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“Across the country, everyone is looking for a cure for what ails them, which has led to a booming billion-dollar industry — what I’ve come to call the Wellness Industrial Complex,” reported performance couch Brad Stulberg for Outside Magazine

From “detox IVs” to “crystals for better energy,” Stulberg goes on to document the mania for any trick, technology, or outlandish practice that might make us feel a little happier and healthier despite the world’s many worrying ills.

But there’s one big problem with these interventions. …

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If science is sure about anything, it’s that walking and nature are good for you. One recent study showed walking just 15 minutes a day can add years to your life, while a prominent neuroscientist called walking “a superpower.” Meanwhile, study after study after study shows time in nature reduces stress, boosts happiness and self-control, and makes you more creative.

Now imagine what happens if you put these two activities together?

In everyday language we call this hiking, and according to a new book by neuroscientist Daniel Levitin, strapping on your boots and hitting the trails not only offers all…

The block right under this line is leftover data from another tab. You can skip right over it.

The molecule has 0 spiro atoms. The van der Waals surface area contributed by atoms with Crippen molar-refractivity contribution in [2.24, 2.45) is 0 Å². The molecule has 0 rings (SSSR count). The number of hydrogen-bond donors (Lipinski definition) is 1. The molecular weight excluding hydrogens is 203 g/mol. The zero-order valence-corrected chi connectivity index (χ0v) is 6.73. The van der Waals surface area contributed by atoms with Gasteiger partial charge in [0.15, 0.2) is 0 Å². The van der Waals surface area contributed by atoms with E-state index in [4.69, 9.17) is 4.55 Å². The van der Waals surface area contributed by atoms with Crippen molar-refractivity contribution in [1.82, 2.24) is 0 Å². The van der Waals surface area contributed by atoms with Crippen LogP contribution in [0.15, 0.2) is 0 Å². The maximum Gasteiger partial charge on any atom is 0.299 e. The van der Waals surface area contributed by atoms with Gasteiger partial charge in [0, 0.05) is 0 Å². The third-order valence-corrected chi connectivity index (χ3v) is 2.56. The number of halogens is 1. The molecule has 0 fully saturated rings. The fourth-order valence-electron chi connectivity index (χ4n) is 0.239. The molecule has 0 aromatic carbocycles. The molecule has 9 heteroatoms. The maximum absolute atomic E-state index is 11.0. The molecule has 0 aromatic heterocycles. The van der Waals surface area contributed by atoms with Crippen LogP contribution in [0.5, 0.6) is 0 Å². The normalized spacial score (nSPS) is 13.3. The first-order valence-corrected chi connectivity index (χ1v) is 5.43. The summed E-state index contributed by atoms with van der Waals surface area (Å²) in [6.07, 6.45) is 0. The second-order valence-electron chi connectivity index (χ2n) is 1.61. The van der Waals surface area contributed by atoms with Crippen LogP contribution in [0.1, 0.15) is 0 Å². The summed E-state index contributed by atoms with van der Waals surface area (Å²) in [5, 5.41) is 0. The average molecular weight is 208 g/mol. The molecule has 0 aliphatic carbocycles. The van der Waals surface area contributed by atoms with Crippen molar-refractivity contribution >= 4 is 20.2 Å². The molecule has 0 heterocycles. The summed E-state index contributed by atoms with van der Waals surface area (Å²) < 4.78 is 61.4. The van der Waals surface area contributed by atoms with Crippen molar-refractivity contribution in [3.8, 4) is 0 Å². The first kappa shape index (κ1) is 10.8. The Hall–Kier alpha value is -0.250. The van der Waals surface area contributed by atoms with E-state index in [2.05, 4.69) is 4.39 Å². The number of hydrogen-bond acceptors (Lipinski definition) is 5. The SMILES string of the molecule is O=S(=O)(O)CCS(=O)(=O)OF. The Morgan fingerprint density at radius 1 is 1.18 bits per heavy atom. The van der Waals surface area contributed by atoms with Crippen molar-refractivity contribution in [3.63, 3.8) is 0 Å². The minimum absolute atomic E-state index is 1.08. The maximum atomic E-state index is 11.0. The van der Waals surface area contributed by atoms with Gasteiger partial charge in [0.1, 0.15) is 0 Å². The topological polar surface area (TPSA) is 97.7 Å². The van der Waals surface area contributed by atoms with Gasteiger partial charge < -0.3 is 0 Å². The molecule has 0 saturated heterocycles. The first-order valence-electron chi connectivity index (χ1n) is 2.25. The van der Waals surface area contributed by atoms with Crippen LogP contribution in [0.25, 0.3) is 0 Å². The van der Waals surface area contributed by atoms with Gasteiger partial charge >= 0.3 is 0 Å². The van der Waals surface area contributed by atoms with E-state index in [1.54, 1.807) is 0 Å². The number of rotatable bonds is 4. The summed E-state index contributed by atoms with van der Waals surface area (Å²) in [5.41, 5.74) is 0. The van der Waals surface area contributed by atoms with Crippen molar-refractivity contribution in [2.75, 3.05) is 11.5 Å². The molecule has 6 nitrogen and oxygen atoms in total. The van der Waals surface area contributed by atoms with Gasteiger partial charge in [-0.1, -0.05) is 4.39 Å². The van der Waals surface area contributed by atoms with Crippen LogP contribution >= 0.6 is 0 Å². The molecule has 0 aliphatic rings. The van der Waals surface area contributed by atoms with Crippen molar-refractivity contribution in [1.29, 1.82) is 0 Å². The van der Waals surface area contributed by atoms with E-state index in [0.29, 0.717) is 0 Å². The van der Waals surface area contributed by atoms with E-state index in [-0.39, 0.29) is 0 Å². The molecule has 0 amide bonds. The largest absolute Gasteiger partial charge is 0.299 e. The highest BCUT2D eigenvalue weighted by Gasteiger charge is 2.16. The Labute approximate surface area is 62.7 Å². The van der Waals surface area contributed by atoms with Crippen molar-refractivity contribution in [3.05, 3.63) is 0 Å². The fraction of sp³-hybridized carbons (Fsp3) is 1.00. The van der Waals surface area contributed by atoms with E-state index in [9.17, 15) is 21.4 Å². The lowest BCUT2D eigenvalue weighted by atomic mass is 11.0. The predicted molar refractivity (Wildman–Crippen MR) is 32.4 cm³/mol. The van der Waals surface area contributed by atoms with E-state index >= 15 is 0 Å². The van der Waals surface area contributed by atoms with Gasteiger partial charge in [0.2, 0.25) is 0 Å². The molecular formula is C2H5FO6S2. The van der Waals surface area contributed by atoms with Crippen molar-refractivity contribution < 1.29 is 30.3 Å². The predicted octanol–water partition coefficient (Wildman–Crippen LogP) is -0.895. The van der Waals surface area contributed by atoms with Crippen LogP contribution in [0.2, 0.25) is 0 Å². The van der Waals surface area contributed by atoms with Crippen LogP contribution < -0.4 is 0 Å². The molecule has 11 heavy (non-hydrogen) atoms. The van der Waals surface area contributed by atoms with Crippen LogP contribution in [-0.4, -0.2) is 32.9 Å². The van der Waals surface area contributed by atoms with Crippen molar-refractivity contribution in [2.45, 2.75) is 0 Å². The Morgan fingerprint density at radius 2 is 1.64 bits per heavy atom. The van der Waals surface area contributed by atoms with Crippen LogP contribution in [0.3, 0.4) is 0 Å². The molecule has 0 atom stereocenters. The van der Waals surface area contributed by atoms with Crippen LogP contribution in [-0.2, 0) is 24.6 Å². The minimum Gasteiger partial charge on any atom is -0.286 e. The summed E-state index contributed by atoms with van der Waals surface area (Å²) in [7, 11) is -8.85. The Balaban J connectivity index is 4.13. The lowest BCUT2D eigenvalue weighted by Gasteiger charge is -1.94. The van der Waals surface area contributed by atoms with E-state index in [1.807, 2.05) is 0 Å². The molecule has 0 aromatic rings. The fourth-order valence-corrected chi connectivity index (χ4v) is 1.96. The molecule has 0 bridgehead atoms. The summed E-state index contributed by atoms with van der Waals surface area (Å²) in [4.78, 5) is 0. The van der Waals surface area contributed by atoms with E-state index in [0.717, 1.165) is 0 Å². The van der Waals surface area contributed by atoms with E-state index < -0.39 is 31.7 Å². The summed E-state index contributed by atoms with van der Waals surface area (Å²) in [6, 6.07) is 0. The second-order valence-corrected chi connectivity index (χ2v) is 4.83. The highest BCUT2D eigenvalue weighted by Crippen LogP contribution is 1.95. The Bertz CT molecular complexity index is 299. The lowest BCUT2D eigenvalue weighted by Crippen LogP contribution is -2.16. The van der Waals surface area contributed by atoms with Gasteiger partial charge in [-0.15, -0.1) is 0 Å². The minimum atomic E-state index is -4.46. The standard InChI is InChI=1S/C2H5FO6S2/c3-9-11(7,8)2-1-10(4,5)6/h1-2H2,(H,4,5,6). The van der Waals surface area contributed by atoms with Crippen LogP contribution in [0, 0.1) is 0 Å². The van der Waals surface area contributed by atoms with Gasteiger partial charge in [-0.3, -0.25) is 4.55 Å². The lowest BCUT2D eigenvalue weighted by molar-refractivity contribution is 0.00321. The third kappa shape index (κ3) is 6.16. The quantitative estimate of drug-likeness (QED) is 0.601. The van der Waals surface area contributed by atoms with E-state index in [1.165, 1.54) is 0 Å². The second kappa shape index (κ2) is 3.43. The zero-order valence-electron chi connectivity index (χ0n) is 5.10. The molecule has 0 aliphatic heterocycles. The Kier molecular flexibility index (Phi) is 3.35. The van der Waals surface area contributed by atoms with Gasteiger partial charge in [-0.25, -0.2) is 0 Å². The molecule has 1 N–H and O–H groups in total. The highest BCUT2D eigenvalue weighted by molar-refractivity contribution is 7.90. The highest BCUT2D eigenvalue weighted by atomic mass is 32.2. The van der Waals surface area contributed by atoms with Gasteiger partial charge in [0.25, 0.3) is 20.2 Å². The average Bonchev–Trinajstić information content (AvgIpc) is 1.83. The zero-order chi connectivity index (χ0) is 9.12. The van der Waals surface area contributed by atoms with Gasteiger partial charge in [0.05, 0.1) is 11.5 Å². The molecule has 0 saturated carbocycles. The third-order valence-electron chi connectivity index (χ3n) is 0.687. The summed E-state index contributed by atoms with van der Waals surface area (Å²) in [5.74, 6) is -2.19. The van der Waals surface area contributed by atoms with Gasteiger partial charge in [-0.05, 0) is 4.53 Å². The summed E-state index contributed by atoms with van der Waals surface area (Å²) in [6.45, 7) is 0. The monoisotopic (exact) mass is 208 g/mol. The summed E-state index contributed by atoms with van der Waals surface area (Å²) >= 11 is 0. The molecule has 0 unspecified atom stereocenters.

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We all know reading can teach you facts, and knowing the right thing at the right time helps you be more successful. But is that the entire reason just about every smart, accomplished person you can think of, from Bill Gates to Barack Obama, credits much of their success to their obsessive reading?

Not according to neuroscience. Reading, science shows, doesn’t just fill your brain with information; it actually changes the way your brain works for the better as well.

The short- and long-term effects of reading on the brain.

This can be short term. Different experts disagree on some of the finer details, but a growing body of scientific…

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The popular view is that personality is largely unchanging. To some extent that’s true. If you take a scientifically validated personality test one year and then again a couple of years later, the results are likely to be very similar.

But there are exceptions. Over the course of our lifetimes, our personalities often change dramatically, studies show. Conscious effort and big life shifts can also shape our character. And, according to preliminary but intriguing new psychological research highlighted by BBC Future, that includes the huge life event we are currently all living through — the pandemic.

The pandemic and “the Michelangelo effect”

Before I delve into…

William Murphy via Flickr.

When you were little, you probably knew exactly what you wanted to be when you grew up. But when we get older and realize becoming a ballerina/astronaut is unlikely, this classic childhood question becomes way harder to answer. Plenty of us make it all the way to adulthood — maybe even decades into a career — without really knowing what we want to do with our lives.

One option is to muddle through with whatever job you landed in. That pays the bills, but a heap of research suggests you’ll eventually regret it bitterly. …